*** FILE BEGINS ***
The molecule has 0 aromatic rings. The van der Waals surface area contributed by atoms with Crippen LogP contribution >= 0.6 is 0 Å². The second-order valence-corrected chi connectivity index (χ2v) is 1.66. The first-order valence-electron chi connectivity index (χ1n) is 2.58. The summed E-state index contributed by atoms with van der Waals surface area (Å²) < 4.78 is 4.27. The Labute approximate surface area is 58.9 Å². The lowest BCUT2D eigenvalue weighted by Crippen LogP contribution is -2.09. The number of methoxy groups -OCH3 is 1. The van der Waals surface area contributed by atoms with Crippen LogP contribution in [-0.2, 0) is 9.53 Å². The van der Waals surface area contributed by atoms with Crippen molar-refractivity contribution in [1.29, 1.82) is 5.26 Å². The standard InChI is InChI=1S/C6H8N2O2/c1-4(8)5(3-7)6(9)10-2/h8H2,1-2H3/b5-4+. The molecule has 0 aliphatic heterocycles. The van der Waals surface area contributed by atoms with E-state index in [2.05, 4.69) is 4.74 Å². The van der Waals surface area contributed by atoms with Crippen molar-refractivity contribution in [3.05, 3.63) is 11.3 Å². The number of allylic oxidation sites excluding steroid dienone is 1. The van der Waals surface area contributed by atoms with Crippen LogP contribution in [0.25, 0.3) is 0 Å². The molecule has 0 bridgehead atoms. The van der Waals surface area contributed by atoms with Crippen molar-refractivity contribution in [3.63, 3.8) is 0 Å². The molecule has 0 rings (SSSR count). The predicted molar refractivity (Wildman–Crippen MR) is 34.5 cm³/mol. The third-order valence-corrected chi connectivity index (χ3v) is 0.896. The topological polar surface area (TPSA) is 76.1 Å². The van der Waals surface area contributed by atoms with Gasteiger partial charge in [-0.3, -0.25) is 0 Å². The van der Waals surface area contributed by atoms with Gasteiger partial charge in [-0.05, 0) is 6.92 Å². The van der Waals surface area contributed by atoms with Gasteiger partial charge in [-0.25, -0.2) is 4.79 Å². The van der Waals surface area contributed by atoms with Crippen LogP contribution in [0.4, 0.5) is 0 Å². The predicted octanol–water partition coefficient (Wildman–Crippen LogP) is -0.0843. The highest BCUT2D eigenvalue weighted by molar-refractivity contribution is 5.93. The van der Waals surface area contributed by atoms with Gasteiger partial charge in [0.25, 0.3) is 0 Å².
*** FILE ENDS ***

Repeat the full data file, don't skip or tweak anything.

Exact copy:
The molecule has 0 aromatic rings. The van der Waals surface area contributed by atoms with Crippen LogP contribution >= 0.6 is 0 Å². The second-order valence-corrected chi connectivity index (χ2v) is 1.66. The first-order valence-electron chi connectivity index (χ1n) is 2.58. The summed E-state index contributed by atoms with van der Waals surface area (Å²) < 4.78 is 4.27. The Labute approximate surface area is 58.9 Å². The lowest BCUT2D eigenvalue weighted by Crippen LogP contribution is -2.09. The number of methoxy groups -OCH3 is 1. The van der Waals surface area contributed by atoms with Crippen LogP contribution in [-0.2, 0) is 9.53 Å². The van der Waals surface area contributed by atoms with Crippen molar-refractivity contribution in [1.29, 1.82) is 5.26 Å². The standard InChI is InChI=1S/C6H8N2O2/c1-4(8)5(3-7)6(9)10-2/h8H2,1-2H3/b5-4+. The molecule has 0 aliphatic heterocycles. The van der Waals surface area contributed by atoms with E-state index in [2.05, 4.69) is 4.74 Å². The van der Waals surface area contributed by atoms with Crippen molar-refractivity contribution in [3.05, 3.63) is 11.3 Å². The number of allylic oxidation sites excluding steroid dienone is 1. The van der Waals surface area contributed by atoms with Crippen LogP contribution in [0.25, 0.3) is 0 Å². The molecule has 0 bridgehead atoms. The van der Waals surface area contributed by atoms with Crippen molar-refractivity contribution in [3.63, 3.8) is 0 Å². The molecule has 0 rings (SSSR count). The predicted molar refractivity (Wildman–Crippen MR) is 34.5 cm³/mol. The third-order valence-corrected chi connectivity index (χ3v) is 0.896. The topological polar surface area (TPSA) is 76.1 Å². The van der Waals surface area contributed by atoms with Gasteiger partial charge in [-0.3, -0.25) is 0 Å². The van der Waals surface area contributed by atoms with Gasteiger partial charge in [-0.05, 0) is 6.92 Å². The van der Waals surface area contributed by atoms with Gasteiger partial charge in [-0.25, -0.2) is 4.79 Å². The van der Waals surface area contributed by atoms with Crippen LogP contribution in [0.4, 0.5) is 0 Å². The predicted octanol–water partition coefficient (Wildman–Crippen LogP) is -0.0843. The highest BCUT2D eigenvalue weighted by molar-refractivity contribution is 5.93. The van der Waals surface area contributed by atoms with Gasteiger partial charge in [0.25, 0.3) is 0 Å².